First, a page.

Ribosomes are the cellular structures responsible for protein synthesis. When viewed through an electron microscope, free ribosomes appear as either clusters or single tiny dots floating freely in the cytoplasm. Ribosomes may be attached to either the cytoplasmic side of the plasma membrane or the cytoplasmic side of the endoplasmic reticulum (Figure 3.7). Electron microscopy has shown that ribosomes consist of large and small subunits. Ribosomes are enzyme complexes that are responsible for protein synthesis.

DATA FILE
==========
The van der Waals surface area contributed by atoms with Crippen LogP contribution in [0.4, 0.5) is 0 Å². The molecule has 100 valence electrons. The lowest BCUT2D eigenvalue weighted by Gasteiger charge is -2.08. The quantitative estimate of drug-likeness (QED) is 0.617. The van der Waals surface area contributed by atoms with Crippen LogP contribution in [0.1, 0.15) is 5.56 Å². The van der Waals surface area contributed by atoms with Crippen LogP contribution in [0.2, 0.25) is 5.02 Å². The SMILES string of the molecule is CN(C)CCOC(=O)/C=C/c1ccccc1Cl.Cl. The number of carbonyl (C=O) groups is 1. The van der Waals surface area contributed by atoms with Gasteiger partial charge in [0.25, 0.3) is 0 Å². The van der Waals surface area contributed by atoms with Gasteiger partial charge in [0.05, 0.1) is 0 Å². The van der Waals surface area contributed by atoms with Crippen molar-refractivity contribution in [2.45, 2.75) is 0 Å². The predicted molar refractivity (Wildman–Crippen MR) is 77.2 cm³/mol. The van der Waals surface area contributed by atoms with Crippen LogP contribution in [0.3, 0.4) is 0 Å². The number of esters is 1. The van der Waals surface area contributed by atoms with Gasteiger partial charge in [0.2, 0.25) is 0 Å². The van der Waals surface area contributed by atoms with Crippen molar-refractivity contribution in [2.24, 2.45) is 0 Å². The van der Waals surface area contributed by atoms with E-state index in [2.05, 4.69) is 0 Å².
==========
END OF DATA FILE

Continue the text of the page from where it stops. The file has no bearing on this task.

Because protein synthesis is essential for all cells, ribosomes are found in practically every cell, although they are smaller in prokaryotic cells. They are particularly abundant in immature red blood cells for the synthesis of hemoglobin, which functions in the transport of oxygen throughout the body.